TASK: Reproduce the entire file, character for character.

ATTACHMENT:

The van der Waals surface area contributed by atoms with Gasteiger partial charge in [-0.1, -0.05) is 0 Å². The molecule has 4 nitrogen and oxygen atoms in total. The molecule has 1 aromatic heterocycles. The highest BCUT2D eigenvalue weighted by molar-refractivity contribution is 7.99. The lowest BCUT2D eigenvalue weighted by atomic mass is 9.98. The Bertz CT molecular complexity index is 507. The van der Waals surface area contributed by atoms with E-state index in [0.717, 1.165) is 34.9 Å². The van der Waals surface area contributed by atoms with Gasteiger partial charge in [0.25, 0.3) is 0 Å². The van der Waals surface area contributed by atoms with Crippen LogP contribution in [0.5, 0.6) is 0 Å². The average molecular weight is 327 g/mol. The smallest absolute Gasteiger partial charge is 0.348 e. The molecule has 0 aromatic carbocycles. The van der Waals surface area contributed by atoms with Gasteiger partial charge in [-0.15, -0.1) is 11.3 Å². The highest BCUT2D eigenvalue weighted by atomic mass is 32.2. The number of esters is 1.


The van der Waals surface area contributed by atoms with Gasteiger partial charge in [-0.1, -0.05) is 0 Å². The molecule has 4 nitrogen and oxygen atoms in total. The molecule has 1 aromatic heterocycles. The highest BCUT2D eigenvalue weighted by molar-refractivity contribution is 7.99. The lowest BCUT2D eigenvalue weighted by atomic mass is 9.98. The Bertz CT molecular complexity index is 507. The van der Waals surface area contributed by atoms with E-state index in [0.717, 1.165) is 34.9 Å². The van der Waals surface area contributed by atoms with Gasteiger partial charge in [0.25, 0.3) is 0 Å². The van der Waals surface area contributed by atoms with Crippen LogP contribution in [0.5, 0.6) is 0 Å². The average molecular weight is 327 g/mol. The smallest absolute Gasteiger partial charge is 0.348 e. The molecule has 0 aromatic carbocycles. The van der Waals surface area contributed by atoms with Gasteiger partial charge in [-0.15, -0.1) is 11.3 Å². The highest BCUT2D eigenvalue weighted by atomic mass is 32.2. The number of esters is 1.